Yet, the books are far from casually thrown together; the poet assiduously noted the date of composition of each poem. They are ordered not chronologically but by a self-conscious structuring principle: the poems are intended to be read in relation to each other, in order that thematic and stylistic echoes reverberate. Montale commented in a 1971 radio interview that “sarebbe un errore leggere una sola poesia e cercare di anatomizzarla, perché c’è sempre un richiamo da un suono all’altro, non solo, ma anche da una poesia all’altra” (it would be a mistake to read one poem only and to seek to dissect it, because there is always a crossreference from one sound to another, not only internally, but also from one poem to another). The ostensible “artlessness” of casual verse is belied by a careful reading of these artfully constructed volumes.
There are thematic centers to which Montale returns time and again in these late poems. Among the most evident are poetry in general and his own past poetry in particular; the meaning of individual, social, and transcendental experience; and the relation between art and politics or between aesthetics and ideology. True to his early conviction that artistic and political spheres should remain separate (a conviction partly conditioned by Crocean thought), and true to his refusal to privilege the poet’s role (a refusal strongly conditioned by his early anti-D’Annunzianism), Montale adamantly continues to favor the eccentric (in its etymological sense of that which is not “in the center”) and the unknowable qualities of human experience. Love matters not because it is a source of ultimate clarity or escape from the vicissitudes of individual solitude, but because it is one of the ways by which we recognize most strongly the uniqueness and mystery of ourselves and others. Poetry matters because, as Montale commented in his Nobel Prize acceptance speech, it is “una entità di cuis is a assai poco” (an entity about which we know quite little). Its tenacious survival through the social, cultural, and spiritual upheavals of human history, its “resistenza,” or obdurate endurance, is, for Montale, its ultimate meaning and worth. Perhaps beyond particular meanings of a thematic or ideological nature, then, his own last outpouring of poetry should be read as the old poet’s own “endurance” in art.
Eugenio Montale died on 12 September 1981, exactly a month before his eighty-fifth birthday. His long life was relatively uneventful on the surface, but his poetry is deeply reflective of the eventfulness and complexity of his inner life where he absorbed the trials, the lessons, and the continuing search for answers that characterize human experience. His is undeniably a modern voice, attuned to the times in which he lived and wrote, but it is also a voice with a timeless pitch, expressing the transcendent music of poetry. Unable to offer concrete solutions to existential and spiritual dilemmas, Montale’s poetry nonetheless retains an abiding power in its formal beauty, its incisive and intelligent consciousness and conscience, and its commitment to the importance of the individual and to that which is unrepeatable in life and in art.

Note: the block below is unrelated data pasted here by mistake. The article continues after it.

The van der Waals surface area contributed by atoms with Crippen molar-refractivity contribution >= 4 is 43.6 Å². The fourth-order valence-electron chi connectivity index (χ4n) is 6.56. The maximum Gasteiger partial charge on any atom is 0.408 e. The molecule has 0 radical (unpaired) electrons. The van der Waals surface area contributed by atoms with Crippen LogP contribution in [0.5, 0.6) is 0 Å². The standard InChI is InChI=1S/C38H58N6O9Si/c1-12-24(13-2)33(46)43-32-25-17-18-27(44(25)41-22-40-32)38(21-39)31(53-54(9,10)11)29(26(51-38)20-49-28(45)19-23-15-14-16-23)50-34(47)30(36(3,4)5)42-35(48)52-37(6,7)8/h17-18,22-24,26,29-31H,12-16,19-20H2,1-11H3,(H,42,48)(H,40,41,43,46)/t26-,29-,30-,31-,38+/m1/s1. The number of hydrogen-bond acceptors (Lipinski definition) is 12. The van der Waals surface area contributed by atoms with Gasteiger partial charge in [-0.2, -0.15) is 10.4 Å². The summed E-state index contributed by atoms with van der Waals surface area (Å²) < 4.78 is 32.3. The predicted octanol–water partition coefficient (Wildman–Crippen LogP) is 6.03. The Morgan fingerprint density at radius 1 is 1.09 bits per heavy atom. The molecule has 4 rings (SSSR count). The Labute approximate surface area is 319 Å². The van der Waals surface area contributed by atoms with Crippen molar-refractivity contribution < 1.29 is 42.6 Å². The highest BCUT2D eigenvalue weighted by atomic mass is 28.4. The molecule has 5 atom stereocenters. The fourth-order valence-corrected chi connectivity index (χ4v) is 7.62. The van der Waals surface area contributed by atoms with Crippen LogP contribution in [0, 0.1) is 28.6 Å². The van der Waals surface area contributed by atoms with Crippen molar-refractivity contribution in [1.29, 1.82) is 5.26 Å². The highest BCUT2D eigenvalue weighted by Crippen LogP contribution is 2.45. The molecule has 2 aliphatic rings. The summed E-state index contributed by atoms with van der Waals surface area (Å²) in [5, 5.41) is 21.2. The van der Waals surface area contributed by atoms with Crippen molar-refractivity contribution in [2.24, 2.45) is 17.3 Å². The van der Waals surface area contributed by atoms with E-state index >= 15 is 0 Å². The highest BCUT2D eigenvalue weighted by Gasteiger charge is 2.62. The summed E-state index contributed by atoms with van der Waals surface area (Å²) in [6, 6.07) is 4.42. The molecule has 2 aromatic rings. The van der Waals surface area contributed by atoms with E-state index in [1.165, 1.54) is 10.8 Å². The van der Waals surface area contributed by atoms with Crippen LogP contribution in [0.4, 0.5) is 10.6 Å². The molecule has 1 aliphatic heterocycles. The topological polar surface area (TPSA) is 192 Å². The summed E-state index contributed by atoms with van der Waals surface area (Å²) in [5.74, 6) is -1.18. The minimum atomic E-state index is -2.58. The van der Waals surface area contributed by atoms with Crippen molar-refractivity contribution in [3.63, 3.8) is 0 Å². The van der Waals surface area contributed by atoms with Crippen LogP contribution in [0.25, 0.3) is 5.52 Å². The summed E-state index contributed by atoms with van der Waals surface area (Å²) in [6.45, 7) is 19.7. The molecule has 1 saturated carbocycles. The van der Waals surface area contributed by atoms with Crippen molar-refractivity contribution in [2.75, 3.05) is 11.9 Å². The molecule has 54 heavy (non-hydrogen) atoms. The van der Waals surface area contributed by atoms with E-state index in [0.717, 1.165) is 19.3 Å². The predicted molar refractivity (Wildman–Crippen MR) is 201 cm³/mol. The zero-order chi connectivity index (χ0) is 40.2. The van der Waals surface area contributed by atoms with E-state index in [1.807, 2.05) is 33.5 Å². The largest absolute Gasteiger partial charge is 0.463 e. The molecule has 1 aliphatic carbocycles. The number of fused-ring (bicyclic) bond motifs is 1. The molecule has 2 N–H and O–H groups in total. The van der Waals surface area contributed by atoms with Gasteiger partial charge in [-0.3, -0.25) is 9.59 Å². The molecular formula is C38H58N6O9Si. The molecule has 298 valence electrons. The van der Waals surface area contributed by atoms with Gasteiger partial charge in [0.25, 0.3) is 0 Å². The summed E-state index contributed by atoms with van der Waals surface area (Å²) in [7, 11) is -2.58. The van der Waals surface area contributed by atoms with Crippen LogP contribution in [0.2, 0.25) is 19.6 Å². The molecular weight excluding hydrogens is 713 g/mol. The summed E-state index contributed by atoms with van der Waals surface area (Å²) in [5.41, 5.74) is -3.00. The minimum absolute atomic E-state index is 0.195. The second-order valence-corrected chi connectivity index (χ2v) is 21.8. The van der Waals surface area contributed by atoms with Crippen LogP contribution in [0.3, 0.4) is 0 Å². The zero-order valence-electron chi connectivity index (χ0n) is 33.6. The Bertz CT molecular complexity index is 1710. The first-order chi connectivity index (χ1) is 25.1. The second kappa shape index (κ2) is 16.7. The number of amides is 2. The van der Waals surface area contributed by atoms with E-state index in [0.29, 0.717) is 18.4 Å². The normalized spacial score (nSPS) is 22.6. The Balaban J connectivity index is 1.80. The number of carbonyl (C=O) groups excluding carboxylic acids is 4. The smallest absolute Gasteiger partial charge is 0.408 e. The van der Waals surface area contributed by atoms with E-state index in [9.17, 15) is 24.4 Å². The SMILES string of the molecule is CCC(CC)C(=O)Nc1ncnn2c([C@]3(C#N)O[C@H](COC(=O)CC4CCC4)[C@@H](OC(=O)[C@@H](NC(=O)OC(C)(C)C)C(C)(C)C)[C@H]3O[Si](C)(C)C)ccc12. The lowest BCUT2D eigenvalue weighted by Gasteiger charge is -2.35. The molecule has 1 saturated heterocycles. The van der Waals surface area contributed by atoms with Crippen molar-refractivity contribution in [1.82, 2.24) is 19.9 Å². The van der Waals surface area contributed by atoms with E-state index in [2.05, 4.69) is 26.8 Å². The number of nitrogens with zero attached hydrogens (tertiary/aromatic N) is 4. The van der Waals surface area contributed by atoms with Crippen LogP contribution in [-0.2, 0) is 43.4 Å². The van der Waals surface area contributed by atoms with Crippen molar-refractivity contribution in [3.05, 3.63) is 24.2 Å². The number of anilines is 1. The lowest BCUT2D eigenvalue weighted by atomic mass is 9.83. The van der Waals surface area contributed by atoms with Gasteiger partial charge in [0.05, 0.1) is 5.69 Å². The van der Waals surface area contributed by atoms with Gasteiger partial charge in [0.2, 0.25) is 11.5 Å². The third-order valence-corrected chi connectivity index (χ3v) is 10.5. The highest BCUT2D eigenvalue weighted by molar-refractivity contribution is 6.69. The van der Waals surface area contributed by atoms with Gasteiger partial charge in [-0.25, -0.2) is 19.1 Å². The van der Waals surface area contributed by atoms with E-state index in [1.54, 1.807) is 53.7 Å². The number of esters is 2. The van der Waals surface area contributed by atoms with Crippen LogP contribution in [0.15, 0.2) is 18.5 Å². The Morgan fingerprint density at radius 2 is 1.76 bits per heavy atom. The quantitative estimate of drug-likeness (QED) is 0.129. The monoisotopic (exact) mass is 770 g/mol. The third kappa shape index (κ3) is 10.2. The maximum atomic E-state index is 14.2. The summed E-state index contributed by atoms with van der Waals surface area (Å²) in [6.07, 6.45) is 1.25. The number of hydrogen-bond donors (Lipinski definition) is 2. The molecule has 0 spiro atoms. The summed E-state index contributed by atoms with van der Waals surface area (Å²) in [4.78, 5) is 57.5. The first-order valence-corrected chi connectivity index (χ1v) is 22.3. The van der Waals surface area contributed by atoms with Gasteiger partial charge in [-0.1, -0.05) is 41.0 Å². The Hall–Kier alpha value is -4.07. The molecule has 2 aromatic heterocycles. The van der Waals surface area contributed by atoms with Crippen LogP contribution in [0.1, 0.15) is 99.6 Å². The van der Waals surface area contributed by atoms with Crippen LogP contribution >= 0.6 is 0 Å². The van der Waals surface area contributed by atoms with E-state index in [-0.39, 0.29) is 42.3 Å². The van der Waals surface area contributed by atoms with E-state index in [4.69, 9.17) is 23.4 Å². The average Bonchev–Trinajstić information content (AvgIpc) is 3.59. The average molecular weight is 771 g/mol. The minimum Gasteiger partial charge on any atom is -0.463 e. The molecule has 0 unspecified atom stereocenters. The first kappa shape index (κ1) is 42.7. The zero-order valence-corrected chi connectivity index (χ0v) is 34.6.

Lettere a Salvatore Quasimodo, edited by Sebastiano Grasso (Milan: Bompiani, 1981),
Il carteggio Einaudi-Montale per “Le occasioni,” (1938-39), edited by Carla Sacchi (Turin: Einaudi, 1988);
Lettere e minute: 1932-1938, by Montale and Sandro Penna, edited by Roberto Deidier (Milan: Archinto, 1995),
Lettere e poesie a Bianca e Francesco Messina 1923-1925, edited by Laura Barile (Milan: Libri Scheiwiller, 1995);
Dear Lucy: Cinque lettere di Eugenio Montale, edited by Giuseppe Marcenaro (Alpignano: Tallone editore tipografo, 1996);
Eusebio e Trabucco: Carteggio di Eugenio Montale e Gianfranco Contini, edited by Dante Isella (Milan: Adelphi, 1997);
Giorni di libeccio: Lettere ad Angelo Barile 1920-1957, edited by Domenico Astengo and Giampiero Costa (Milan: Archinto, 2002);
Le sono grato: Lettere di Eugenio Montale e Angelo Marchese, edited by Stefano Verdino (Genoa: San Marco dei Giustiniani, 2002);
Caro maestro e amico: Carteggio con Valéry Larbaud: 1926-1937, edited by Marco Sonzogni (Milan: Archinto, 2003);
Lettere a Clizia, edited by Rosanna Bettarini, Gloria Manghetti, and Franco Zabagli (Milan: Mondadori, 2006).
Annalisa Cima, Incontro Montale (Milan: Scheiwiller, 1973);
Cima, “Le reazioni di Montale,” in Eugenio Montale: Profilo di un autore, edited by Cima and Cesare Segre (Milan: Rizzoli, 1977), pp. 192–201;
Enzo Biagi, Dicono di lei (Milan: Rizzoli, 1978),
Lorenzo Greco, ed., Montale commenta Montale (Parma: Pratiche, 1980);
Achille Millo, Conversazioni con Montale e Pasolini (Rome: Edizioni dell’Oleandro, 1996);
L’arte di leggere: Una conversazione suizzera, edited by Claudio Origoni and Maria Grazia Rabiolo (Novara: Interlinea, 1998).